Whether you prefer the set seating of traditional cruise dining or choose to eat anytime you wish, if you want to eat in the main dining room, you have to make a choice about cruise dining times: early seating or late seating.
Sure, you can eat at the buffet at almost any time of the day or make a reservation at a specialty restaurant, but to dine in the main dining room, most cruise lines require you to show up at either a set time or during a limited timeframe.
It might seem like a small decision, but on a cruise ship, the difference of a few hours can mean a change in tablemates, the shows you catch and how tired you might be for your next day in port.
We break down the pros and cons of late dinner seatings and early dinner seatings on a cruise so you can plan the best cruise vacation possible.
There are many reasons for cruisers to choose an early dinner seating time. In particular, an early seating lets you get dinner out of the way and frees up your evening for entertainment and drinks; you can always grab more food later in the cruise ship's buffet if you get hungry.
Some late-night eateries stay open past midnight to serve all the cruisers enjoying their vacation.
Early seatings are a boon to families and others who enjoy getting to bed earlier rather than later. Kids tend to eat earlier and go to bed earlier than the rest of us, so it's easier to dine as a family during the early dinner seating. Plus, not all adults are late-night partiers.
Others who benefit from early dinner times are those who have dietary restrictions for various reasons. Plus, not everyone can eat a full meal then go straight to sleep; if that's the case for you, it's worth giving yourself a little time to digest by opting for early dining.
Cruisers who catch an early dinner can also set themselves up for success for the next day. You can head to bed early and prepare for the next port day or day at sea. Even if it’s a day at sea, you can grab the good loungers at the pool or wake up for an early morning breakfast at your favorite eatery.
For a more mature atmosphere during your evening meal, it's better to go with a late dinner, as families will likely attend the early dinner seating. Keep in mind, however, that this might differ on sailings with mostly European passengers.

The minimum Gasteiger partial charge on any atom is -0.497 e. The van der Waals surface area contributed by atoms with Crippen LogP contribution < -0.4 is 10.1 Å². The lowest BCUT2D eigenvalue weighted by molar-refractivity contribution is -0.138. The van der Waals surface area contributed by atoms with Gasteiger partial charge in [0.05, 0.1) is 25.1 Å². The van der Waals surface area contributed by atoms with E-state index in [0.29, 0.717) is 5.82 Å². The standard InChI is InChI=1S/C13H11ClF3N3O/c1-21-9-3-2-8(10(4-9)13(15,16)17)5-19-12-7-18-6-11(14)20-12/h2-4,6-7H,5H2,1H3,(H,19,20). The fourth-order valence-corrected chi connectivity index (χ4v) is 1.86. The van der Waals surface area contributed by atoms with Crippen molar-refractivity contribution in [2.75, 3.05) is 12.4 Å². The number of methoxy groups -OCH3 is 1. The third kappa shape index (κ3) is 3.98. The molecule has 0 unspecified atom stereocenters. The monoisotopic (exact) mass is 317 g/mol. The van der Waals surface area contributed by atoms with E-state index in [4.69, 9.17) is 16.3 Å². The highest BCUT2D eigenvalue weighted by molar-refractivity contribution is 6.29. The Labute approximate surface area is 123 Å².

While showtimes in the theater and elsewhere on the ship might be scheduled to revolve around seating times for dinner, a full belly might mean less energy. This often leads to calling it an early night instead of exploring the onboard nightlife or staying awake to catch the onboard comedian.
Early dinners aren’t for everyone. Even if you eat dinner early at home, you may not have enough time to explore and make it back in time for dinner onboard. Consider what type of shore excursions and activities you have planned and how late they run before choosing a set dining time.
A late dinner seating also addresses a common cruiser complaint: On the first day of your cruise if you have to be at dinner around 5 or 6 p.m., you're likely to miss sailaway. Being on your balcony or on deck with your fellow cruisers and toasting to your new cruise adventure is something many passengers wouldn't miss for anything.
One of the best things about late dinner seating is you have more time to relax after a day by the pool or walking around ancient ruins. Especially for those who like to spend every last minute in their port of call before getting back onboard, a later seating allows for more breathing room to shower, nap and refresh.
Late dinners are also good for cruisers who prefer to catch a show or grab a cocktail prior to a lengthy meal. There's more time to schmooze and booze with a dinner that begins closer to 8 p.m. Some people aren't used to eating until later in the evening; for others, catching a performance in the theater or enjoying a pre-dinner drink starts the night on an upbeat note.
You will likely enjoy more nightlife onboard and stay up longer if you’re willing to transition to later dining times.
Sometimes a late dinner can feel awfully late. Don't overestimate your daily energy level -- especially if you plan to spend hours of fun in the sun. On the other hand, don’t forget that you can stop in for some quick energy in one of the many eateries like the buffet or pizza shop.
While the extra time before dinner can be a nice transition from daytime to nighttime, you might miss out on the scheduled onboard entertainment if you don't utilize the pre-dinner period to squeeze everything in.
Dinners can run late, and tablemates might beg out of those late-night plans as the post-dinner food coma sets in. Staying up later for dining and entertainment may also shift your bedtime, affecting your wake-up time and how many activities you do the next day.
If you like to get a meal in before your evening of entertainment, are bringing the whole family or want to get to bed early to energize for the next full day, then selecting an early dinner seating on a cruise might be the best option for you.
If you need plenty of time to prep and primp before nightfall, would prefer fewer children as tablemates, cherish your pre-dinner cocktails or can't do without celebrating sailaway, then late dinnertime is the best option on your next cruise.
Most cruise lines offer traditional dining in tandem with flexible dining. Flexible dining is as the name suggests: a dining option where you can have dinner whenever you please (within a specific dinner time frame). Early and late dinner cruise dining times are part of the traditional dining option.
Some popular flexible dining options are the Royal Caribbean My Time Dining and Carnival Your Time Dining. Check out our in-depth breakdown of traditional dining vs. flexible dining to help decipher which option is best for you and your cruising crew.